Via Rod, I see that Michael Lind is warning that the Democrats are oblivious to the rise of economic populist sentiment in the country and that this might spell their political doom. It would be more accurate to say that the President has been oblivious to this, because he has tended to hew more to the establishment’s free trade, pro-globalization views. Congressional Democrats have been tapping into it for years, and it was an important part of their victories in 2006 and 2008. This is the point Sirota has been making. Huckabee flirted with the phrase “fair trade” and was attacked ferociously from almost every side of the conservative movement. There is a reason elected Midwestern Republicans are fast becoming as endangered as New England Republican officeholders, and much of it has to do with the fate of domestic manufacturing in these states. Even if it is true that only a third of jobs lost in this sector are the result of trade agreements, that is still an enormous number of jobs, and it has largely been the GOP, much more than the Democrats (whose leaders, it is true, are far from blameless), who have been singing hallelujah to the river god of “creative destruction” for the last twenty years. It has overwhelmingly been the Republicans in Congress who have been railing against the “Buy American” provisions in the stimulus, and it was their former presidential candidate who tried and miserably failed to introduce an alternative bill that had stripped out all of these provisions. At present, the provisions remain in the bill, but as I discuss in the new column in this issue there is still a danger that they will be stripped out before final passage. Obama has not shown signs yet that he will heed ideological calls for a veto of the bill if these provisions remain in place, but he has also hardly been a defender of the provisions. However, if the public is going to blame anyone for the removal of these provisions it is hard to see why they would not pin the blame on the party most of them already dislike, namely the GOP.

As a matter of electoral politics, it is insane that the GOP refuses to tap into economic populist sentiment, which is hardly limited only to working and middle-class voters after the last year, but this is a function of the structure of the party. Cultural populism, especially the empty posturing sort, is good for mobilizing voters and it does not for the most part threaten the status of GOP elites, because they tend not to be cultural elites. Directing the ire of your voters against academics, bureaucrats, journalists and entertainers is fairly easy when most of the targets are already on the other side. When your party exists primarily to serve the interests of corporations, it doesn’t matter to you what your voters think about trade policy, because your party is not going to support the trade policy that your voters want in any case. The GOP cannot capitalize on any unpopular moves that the administration makes in this area because they have strong disincentives to go down the populist road and most, with the exception of some House members such as Duncan Hunter, have zero credibility on this issue.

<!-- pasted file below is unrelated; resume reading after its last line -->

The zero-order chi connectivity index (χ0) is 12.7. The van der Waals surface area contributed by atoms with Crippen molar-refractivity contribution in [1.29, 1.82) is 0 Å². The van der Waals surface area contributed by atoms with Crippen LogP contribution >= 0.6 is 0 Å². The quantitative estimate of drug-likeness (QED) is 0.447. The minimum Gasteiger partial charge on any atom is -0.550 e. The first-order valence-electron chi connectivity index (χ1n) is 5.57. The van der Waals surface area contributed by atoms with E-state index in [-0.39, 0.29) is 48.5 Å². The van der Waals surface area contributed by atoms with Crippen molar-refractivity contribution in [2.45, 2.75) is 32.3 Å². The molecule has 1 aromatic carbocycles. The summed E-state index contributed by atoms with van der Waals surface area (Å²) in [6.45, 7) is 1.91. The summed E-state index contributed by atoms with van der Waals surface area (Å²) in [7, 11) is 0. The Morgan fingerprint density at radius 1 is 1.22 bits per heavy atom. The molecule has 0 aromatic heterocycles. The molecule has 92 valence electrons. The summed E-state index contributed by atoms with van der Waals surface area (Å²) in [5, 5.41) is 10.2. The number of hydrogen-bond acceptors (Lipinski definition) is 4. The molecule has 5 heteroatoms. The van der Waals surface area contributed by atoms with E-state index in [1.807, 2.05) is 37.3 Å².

During the campaign, I was frequently amused to read arguments that claimed the election pitted an advocate of globalism against a defender of American exceptionalism. My question was always this: which one is which? In economic and immigration policy, no one was more of a globalist than McCain. Because of Democratic labor constituencies, Obama at least had to go through the motions of pretending that domestic industry and labor were important, but he was largely on board with most free trade agreements. As Lind’s piece suggests, the leadership of both parties is hostile or at least unresponsive to populist concerns, but it is the Democrats who have the opportunity to exploit rising anti-globalization sentiment in the country. The GOP had their chance in the ’90s and again when they controlled both Congress and the White House, and they blew it both times. Maybe they will have a third chance, but it seems improbable.

During the Republican primaries, Huckabee made some noises that caused a few people to think that he had Buchananite instincts (this was normally not a friendly observation), but actual Buchananites could see that his appeal to working and middle-class voters on trade and the economy was its own kind of pose. Just as national Republicans like to ham it up and pretend that they are just like culturally conservative, small-town folks, Huckabee put on an act that he would challenge free trade ideology, but this was purely symbolic economic populism that his critics mistook for the real thing. Huckabee caused most of the activists in the conservative movement to break out in hives; an actual protectionist candidate would send them screaming from the room. It is not just that there are huge obstacles to economic populism taking root in the GOP, but there is also the directly related problem that there just aren’t any viable candidates who can articulate these arguments with any credibility. Anyone who has wanted to make his way in Republican politics with any success has learned that free trade is one of the unquestionably good things that he must support, so even if some leading Republican were now to position himself opportunistically as a critic of NAFTA, the WTO or free trade generally it would be an exercise in posturing and would be seen as such.